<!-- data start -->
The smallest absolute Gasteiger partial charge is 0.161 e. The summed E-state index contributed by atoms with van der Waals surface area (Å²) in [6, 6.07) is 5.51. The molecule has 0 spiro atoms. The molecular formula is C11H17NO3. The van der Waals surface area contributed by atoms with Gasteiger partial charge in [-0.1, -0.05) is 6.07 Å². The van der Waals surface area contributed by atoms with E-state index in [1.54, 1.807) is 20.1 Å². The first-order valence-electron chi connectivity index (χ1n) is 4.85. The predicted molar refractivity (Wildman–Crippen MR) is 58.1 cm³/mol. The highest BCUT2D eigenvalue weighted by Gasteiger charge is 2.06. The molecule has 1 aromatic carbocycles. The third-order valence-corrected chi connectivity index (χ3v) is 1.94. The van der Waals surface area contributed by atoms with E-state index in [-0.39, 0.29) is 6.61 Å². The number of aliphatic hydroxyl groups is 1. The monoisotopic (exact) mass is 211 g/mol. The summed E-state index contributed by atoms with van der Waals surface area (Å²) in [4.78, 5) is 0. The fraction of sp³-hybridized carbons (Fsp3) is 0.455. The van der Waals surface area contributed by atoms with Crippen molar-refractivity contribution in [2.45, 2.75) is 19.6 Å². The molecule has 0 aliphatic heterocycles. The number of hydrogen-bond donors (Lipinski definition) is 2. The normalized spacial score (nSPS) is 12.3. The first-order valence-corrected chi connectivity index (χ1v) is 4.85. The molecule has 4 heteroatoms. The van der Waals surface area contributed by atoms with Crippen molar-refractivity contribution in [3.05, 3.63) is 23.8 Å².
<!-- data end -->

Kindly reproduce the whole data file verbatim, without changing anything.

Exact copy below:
The smallest absolute Gasteiger partial charge is 0.161 e. The summed E-state index contributed by atoms with van der Waals surface area (Å²) in [6, 6.07) is 5.51. The molecule has 0 spiro atoms. The molecular formula is C11H17NO3. The van der Waals surface area contributed by atoms with Gasteiger partial charge in [-0.1, -0.05) is 6.07 Å². The van der Waals surface area contributed by atoms with E-state index in [1.54, 1.807) is 20.1 Å². The first-order valence-electron chi connectivity index (χ1n) is 4.85. The predicted molar refractivity (Wildman–Crippen MR) is 58.1 cm³/mol. The highest BCUT2D eigenvalue weighted by Gasteiger charge is 2.06. The molecule has 1 aromatic carbocycles. The third-order valence-corrected chi connectivity index (χ3v) is 1.94. The van der Waals surface area contributed by atoms with E-state index in [-0.39, 0.29) is 6.61 Å². The number of aliphatic hydroxyl groups is 1. The monoisotopic (exact) mass is 211 g/mol. The summed E-state index contributed by atoms with van der Waals surface area (Å²) in [4.78, 5) is 0. The fraction of sp³-hybridized carbons (Fsp3) is 0.455. The van der Waals surface area contributed by atoms with Crippen molar-refractivity contribution in [2.45, 2.75) is 19.6 Å². The molecule has 0 aliphatic heterocycles. The number of hydrogen-bond donors (Lipinski definition) is 2. The normalized spacial score (nSPS) is 12.3. The first-order valence-corrected chi connectivity index (χ1v) is 4.85. The molecule has 4 heteroatoms. The van der Waals surface area contributed by atoms with Crippen molar-refractivity contribution in [3.05, 3.63) is 23.8 Å².